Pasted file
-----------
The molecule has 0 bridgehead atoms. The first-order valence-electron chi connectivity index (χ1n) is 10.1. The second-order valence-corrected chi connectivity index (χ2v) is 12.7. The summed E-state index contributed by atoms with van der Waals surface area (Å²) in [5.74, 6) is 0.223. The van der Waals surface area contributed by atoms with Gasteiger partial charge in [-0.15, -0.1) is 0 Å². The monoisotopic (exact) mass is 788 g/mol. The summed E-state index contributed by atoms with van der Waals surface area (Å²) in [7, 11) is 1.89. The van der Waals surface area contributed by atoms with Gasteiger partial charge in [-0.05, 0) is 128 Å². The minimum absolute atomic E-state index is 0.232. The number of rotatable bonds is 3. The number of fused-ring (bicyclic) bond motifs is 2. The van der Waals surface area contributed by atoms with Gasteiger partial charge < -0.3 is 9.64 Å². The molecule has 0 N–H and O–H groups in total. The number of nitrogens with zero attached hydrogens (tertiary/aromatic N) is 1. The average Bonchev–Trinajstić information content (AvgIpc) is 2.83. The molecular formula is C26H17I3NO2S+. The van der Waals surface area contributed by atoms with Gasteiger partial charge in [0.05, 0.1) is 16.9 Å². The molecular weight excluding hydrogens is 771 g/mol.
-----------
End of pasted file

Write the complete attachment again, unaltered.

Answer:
The molecule has 0 bridgehead atoms. The first-order valence-electron chi connectivity index (χ1n) is 10.1. The second-order valence-corrected chi connectivity index (χ2v) is 12.7. The summed E-state index contributed by atoms with van der Waals surface area (Å²) in [5.74, 6) is 0.223. The van der Waals surface area contributed by atoms with Gasteiger partial charge in [-0.15, -0.1) is 0 Å². The monoisotopic (exact) mass is 788 g/mol. The summed E-state index contributed by atoms with van der Waals surface area (Å²) in [7, 11) is 1.89. The van der Waals surface area contributed by atoms with Gasteiger partial charge in [-0.05, 0) is 128 Å². The minimum absolute atomic E-state index is 0.232. The number of rotatable bonds is 3. The number of fused-ring (bicyclic) bond motifs is 2. The van der Waals surface area contributed by atoms with Gasteiger partial charge < -0.3 is 9.64 Å². The molecule has 0 N–H and O–H groups in total. The number of nitrogens with zero attached hydrogens (tertiary/aromatic N) is 1. The average Bonchev–Trinajstić information content (AvgIpc) is 2.83. The molecular formula is C26H17I3NO2S+. The van der Waals surface area contributed by atoms with Gasteiger partial charge in [0.05, 0.1) is 16.9 Å². The molecular weight excluding hydrogens is 771 g/mol.